SEOUL, Nov. 1 (Yonhap) -- South Korea plans to gradually lift restrictions on arrivals of migrant workers prompted by the pandemic starting later this month as the country has begun to take steps to return to normalcy, the labor minister said Monday.
"In light of the shift to 'living with COVID-19' scheme, we're going to push for a measure to gradually ease entry restrictions on foreign workers," labor minister An Kyung-duk said during a visit to a workplace that employs migrant workers.
All foreign workers will be allowed to enter the country if they are confirmed to have been vaccinated back home and have negative results in polymerase chain reaction (PCR) tests, and the cap on daily and weekly arrivals of migrant workers will also be removed, the minister said.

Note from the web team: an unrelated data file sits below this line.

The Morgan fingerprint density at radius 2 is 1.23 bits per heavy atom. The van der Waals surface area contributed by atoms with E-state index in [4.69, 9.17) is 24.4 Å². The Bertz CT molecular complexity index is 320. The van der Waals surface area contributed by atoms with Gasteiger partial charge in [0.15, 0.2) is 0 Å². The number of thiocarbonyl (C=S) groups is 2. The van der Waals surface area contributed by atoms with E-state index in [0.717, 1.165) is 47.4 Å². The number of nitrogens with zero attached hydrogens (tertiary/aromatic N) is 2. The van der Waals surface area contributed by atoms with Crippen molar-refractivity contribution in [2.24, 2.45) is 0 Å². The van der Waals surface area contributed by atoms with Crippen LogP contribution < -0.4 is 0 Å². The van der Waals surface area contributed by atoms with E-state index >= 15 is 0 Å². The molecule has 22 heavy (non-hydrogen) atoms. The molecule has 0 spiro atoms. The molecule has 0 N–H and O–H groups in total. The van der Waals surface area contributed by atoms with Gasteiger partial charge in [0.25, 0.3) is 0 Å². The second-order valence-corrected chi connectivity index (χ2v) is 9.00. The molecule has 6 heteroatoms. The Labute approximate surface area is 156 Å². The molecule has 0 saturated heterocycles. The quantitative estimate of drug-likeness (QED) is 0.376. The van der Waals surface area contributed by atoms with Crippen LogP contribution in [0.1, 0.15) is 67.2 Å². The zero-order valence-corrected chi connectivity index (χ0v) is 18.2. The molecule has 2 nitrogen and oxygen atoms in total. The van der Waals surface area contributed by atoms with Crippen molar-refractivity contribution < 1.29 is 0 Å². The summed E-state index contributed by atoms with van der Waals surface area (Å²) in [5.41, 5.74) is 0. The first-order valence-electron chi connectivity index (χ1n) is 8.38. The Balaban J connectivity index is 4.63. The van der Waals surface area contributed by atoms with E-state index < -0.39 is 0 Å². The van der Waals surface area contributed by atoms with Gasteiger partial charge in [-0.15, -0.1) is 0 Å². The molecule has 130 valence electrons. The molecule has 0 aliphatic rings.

"We will make sure the entrance of foreign workers will be expanded at the end of this month at the latest," he said.
On Monday, the first stage of the three-stage scheme to gradually phase out coronavirus restrictions was activated as more than 70 percent of the population have been fully vaccinated.
So far, South Korea has only allowed a limited number of migrant workers from certain countries to enter the country amid the pandemic due to virus concerns.
Only those who tested negative on PCR tests were allowed to enter the country and required to undergo mandatory two-week self-quarantine upon arrival.
In the light of such policies, the tally of migrant workers who entered South Korea plunged from an annual average of 50,000 before the pandemic to below 7,000 last year, according to the ministry.
Many small and medium-sized businesses here, as well as farms, have complained of manpower shortages due to the sharp drop in the number of migrant workers.
About 50,000 foreigners with work permits were waiting to enter the country as of last month due to the restrictions, according to the ministry.
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